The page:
Hotel at a Glance: The Campbell House
Stately columns welcome guests to The Campbell House, known as “Lexington’s Grand Hotel.” First opened in 1951, it’s been expanded over the years to 250 rooms and suites. In April of 2015, The Campbell House completed a full, multi-million dollar renovation, completely transforming the guest rooms, restaurant, and all public spaces. A central Lexington location puts the hotel within walking distance of the University of Kentucky and close to Blue Grass Airport and Keeneland racetrack.
- Southern fine dining at the award-winning Kilbern’s Restaurant—be sure to save room for the famous bread pudding
- Kentucky bourbon: Sip a cocktail at Bogart’s Lounge, which features live music on the weekend.
- In-room amenities: Pillow-top mattresses and 37-inch flat-screen TVs
- Tee off: The 18-hole Gay Brewer, Jr. Course at Picadome is located right next door.
- Take a dip in the indoor heated pool.
- Break a sweat in the fitness center.
Lexington, Kentucky: Horseracing, Basketball, and History in Bluegrass Country
Known as the “Horse Capital of the World,” Lexington boasts two historic tracks—Keeneland and the The Red Mile—where thoroughbred and harness races are held throughout the summer and fall. But these days, the city might be more aptly nicknamed the “Men’s College Basketball Capital of the World.” The University of Kentucky Wildcats have won eight national championships over their 100+ year history, and their perennially impressive squads always seem to be in contention for more trophies. To catch a game, make your way to Rupp Arena, the world’s largest basketball-specific arena.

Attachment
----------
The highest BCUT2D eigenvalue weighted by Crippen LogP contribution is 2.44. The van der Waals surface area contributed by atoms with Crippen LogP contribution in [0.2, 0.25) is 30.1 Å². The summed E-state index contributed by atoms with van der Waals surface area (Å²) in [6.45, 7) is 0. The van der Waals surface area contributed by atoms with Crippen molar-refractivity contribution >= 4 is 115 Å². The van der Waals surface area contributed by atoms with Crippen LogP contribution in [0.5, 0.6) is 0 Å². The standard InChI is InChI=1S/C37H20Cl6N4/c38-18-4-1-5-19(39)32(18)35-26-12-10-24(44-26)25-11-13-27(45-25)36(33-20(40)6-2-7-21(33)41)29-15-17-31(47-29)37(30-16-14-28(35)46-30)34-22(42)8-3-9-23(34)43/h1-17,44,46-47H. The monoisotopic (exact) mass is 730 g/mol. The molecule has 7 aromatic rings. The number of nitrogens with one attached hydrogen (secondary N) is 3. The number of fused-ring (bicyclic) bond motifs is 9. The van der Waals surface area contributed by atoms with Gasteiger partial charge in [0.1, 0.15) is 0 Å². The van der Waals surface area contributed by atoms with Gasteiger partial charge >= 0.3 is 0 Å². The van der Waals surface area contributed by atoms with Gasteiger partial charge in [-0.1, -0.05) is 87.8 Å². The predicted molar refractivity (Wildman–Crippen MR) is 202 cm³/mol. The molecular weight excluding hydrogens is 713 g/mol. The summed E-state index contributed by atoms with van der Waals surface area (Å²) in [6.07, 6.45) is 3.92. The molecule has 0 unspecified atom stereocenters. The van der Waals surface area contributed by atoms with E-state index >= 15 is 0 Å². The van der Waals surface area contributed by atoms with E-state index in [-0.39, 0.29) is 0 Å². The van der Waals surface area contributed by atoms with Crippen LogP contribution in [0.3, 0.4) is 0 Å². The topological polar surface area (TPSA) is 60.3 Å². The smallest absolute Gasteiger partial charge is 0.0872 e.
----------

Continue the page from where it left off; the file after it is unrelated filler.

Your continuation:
Though some diehard fans might disagree, there is more to Lexington than horses and basketball. The city is famous for its historic mansions and sprawling estates. Many of the 19th century’s most noteworthy and notorious statesmen spent time here, including Confederate President Jefferson Davis and Abraham Lincoln and his wife Mary Todd Lincoln, who was a Lexington native. Her family home is now a museum. Another historically important dwelling is Ashland, the Henry Clay Estate, a former slave plantation on several hundred acres of Kentucky Bluegrass country just outside the city. Today, visitors can take guided tours of the 18-room mansion, walk the grounds, and visit a Civil War monument.